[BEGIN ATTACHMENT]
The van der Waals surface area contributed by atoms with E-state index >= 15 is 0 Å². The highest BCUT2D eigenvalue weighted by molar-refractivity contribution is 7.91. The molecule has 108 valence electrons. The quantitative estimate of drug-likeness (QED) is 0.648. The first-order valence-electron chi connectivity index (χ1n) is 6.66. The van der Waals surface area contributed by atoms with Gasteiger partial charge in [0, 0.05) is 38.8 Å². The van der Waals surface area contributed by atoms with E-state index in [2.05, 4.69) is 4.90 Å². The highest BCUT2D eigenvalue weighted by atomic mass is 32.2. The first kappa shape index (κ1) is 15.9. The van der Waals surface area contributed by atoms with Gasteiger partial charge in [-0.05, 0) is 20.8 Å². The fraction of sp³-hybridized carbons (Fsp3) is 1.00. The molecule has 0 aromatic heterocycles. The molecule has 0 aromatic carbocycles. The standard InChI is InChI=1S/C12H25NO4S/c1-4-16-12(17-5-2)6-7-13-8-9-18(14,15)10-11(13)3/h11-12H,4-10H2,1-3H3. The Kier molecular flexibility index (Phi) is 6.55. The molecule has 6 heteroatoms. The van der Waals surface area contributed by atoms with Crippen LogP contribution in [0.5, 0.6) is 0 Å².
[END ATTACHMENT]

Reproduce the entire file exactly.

The van der Waals surface area contributed by atoms with E-state index >= 15 is 0 Å². The highest BCUT2D eigenvalue weighted by molar-refractivity contribution is 7.91. The molecule has 108 valence electrons. The quantitative estimate of drug-likeness (QED) is 0.648. The first-order valence-electron chi connectivity index (χ1n) is 6.66. The van der Waals surface area contributed by atoms with Gasteiger partial charge in [0, 0.05) is 38.8 Å². The van der Waals surface area contributed by atoms with E-state index in [2.05, 4.69) is 4.90 Å². The highest BCUT2D eigenvalue weighted by atomic mass is 32.2. The first kappa shape index (κ1) is 15.9. The van der Waals surface area contributed by atoms with Gasteiger partial charge in [-0.05, 0) is 20.8 Å². The fraction of sp³-hybridized carbons (Fsp3) is 1.00. The molecule has 0 aromatic heterocycles. The molecule has 0 aromatic carbocycles. The standard InChI is InChI=1S/C12H25NO4S/c1-4-16-12(17-5-2)6-7-13-8-9-18(14,15)10-11(13)3/h11-12H,4-10H2,1-3H3. The Kier molecular flexibility index (Phi) is 6.55. The molecule has 6 heteroatoms. The van der Waals surface area contributed by atoms with Crippen LogP contribution in [0.5, 0.6) is 0 Å².